move.l  a0,d2
        rts
(Instruction ordering can probably be improved further)
For me moveq #0,d2 command is useless, or I missed something.
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Old 06 August 2022, 17:36   #26
paraj
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Quote:
Originally Posted by Don_Adan View Post
For me moveq #0,d2 command is useless, or I missed something.
It is indeed useless now that all the bitfield operations have been removed, thanks.
Also for the int64_t/int32_t (sdiv64) case it's faster to just use the FPU to do the float->int conversion (30 cycle improvement vs. bebbo's improved version (at 130)). I.e. for d0:d1/d2 -> d0
Code:
        ; d0>0 case (for d0 < 0, negate d0:d1 before and d0 after division, checking for d0=0 may or may not be worth it)
        tst.l   d1
        bpl.s   .L1
        addq.l  #1,d0 ; add 2**32 (can't overflow if result is <= 2**31)
.L1:
        fmove.l d0,fp0
        fmul.s  #$4f800000,fp0 ; 2**32
        fadd.l  d1,fp0
        fdiv.l  d2,fp0
        fintrz.x fp0
        fmove.l fp0,d0
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Old 08 August 2022, 18:38   #27
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Where were we? Oh right, optimizing texture mappers for 060 I've had my eye on getting a one-frame (mostly) fullscreen effect done for some time. Trying to replicate the free-directional tunnel/planes effects in hotstyle takeover (only 20 years late), I came up with this innerloop for use with a 64x64 texture (taking up half of the data cache) and 16 shades for each color (8 seems to give too much banding, and 32 leaves too few colors for the texture). "v" is only 6.6 fixpoint (rest are .16) which is not great. The whole thing is very imprecise though (due to the 32x16 interpolation grid), so that might not matter too much. AFAIK the demo also used that grid size, but I'm not sure why my version seems to look much worse. Already tried tweaking the calculations a bit to hide the worst artifacts, but haven't spend much time on it. In the demo it's mostly noticeable in the planes part, but looks quite OK (also goes by quickly).
Code:
        ; d6 = ufrac    | v
        ; d1 = zfrac    | uint
        ; d2 = -------- | zint  (<=15)
        ; a2 = dudxfrac | dvdx
        ; d4 = dzdxfrac | dudxint
        ; d5 = -------- | dzdxint
        ; d7 = 63*64
        ; a0 = output buffer
        ; a1 = texture (only upper bits are set in the texels)
        move.l  d6,d0           ; 1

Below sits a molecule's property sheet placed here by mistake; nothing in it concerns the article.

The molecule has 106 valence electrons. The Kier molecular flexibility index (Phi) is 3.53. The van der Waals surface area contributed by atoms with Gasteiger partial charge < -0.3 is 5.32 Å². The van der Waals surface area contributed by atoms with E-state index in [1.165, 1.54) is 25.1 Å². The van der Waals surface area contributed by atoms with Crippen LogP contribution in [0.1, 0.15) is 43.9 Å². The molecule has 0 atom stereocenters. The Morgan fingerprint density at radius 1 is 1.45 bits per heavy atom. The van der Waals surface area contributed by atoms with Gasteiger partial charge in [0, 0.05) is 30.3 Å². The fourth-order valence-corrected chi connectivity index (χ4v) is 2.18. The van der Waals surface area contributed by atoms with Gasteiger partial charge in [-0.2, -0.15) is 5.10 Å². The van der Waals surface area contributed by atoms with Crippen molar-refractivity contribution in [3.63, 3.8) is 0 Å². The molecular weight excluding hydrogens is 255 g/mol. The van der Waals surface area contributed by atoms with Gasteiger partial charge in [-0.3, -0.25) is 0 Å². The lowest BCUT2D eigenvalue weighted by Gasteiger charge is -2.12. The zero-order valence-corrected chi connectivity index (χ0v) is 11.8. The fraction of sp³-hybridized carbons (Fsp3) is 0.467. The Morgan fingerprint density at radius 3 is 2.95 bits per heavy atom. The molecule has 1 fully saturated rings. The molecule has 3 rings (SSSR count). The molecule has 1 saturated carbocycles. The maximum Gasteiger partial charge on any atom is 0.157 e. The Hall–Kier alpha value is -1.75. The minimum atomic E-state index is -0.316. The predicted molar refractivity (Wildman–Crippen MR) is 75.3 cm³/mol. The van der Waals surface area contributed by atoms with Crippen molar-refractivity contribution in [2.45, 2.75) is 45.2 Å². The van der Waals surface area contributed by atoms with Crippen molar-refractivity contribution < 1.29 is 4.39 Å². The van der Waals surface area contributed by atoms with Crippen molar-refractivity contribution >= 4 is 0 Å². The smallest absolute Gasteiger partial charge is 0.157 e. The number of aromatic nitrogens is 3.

and.l   d7,d0

        and.w   #63,d1          ; 2
        move.b  d2,d3

        or.b    d1,d0           ; 3
        add.l   a2,d6

        addx.l  d4,d1           ; 4

        addx.b  d5,d2           ; 5

        or.b    (a1,d0.l),d3    ; 6
        ; -

        move.b  d3,(a0)+        ; 7
        ; - (cmp.l)
For reasons I don't understand changing "and.l d7,d0" in cycle 1 sOEP to "andi.l #63*64,d0" makes the loop take an extra cycle. Haven't found a way of shaving off any more, but maybe I'm missing something (increasing v-precision while keeping the number of cycles the same would also be good).
I've attached complete source, can be compiled with vc +aos68k -o boxi.exe -O3 -cpu=68060 -fpu=68060 -DNDEBUG boxi.c boxiasm.s demosys.c -I$NDK -lm060 -lamiga -lauto (should also work with gcc).
On my blizzard 1260/50Mhz it runs one-frame (at 320x208) with "Inner" reported as taking 141.4ns (7.1 cycles) per pixel. At 320x256 i get a 40FPS. The way c2p/effect overlapping is done might be the bottleneck here - I suspect there aren't enough cycles between the first part of the C2P writing 4 long words to the store buffer, and the later handling of the final four (but overlapping that is already a bit complicated and moving them slightly later didn't give any improvement).

Sorry in advance for the nausea inducing effect
Attached Files
File Type: zip boxi.zip (25.4 KB, 14 views)
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Old 08 August 2022, 21:15   #28
ross
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Nice!

(apart from a slight stomach ache )
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Old 08 August 2022, 22:09   #29
Kalms
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Fun stuff!

Quote:
Originally Posted by paraj View Post
For reasons I don't understand changing "and.l d7,d0" in cycle 1 sOEP to "andi.l #63*64,d0" makes the loop take an extra cycle.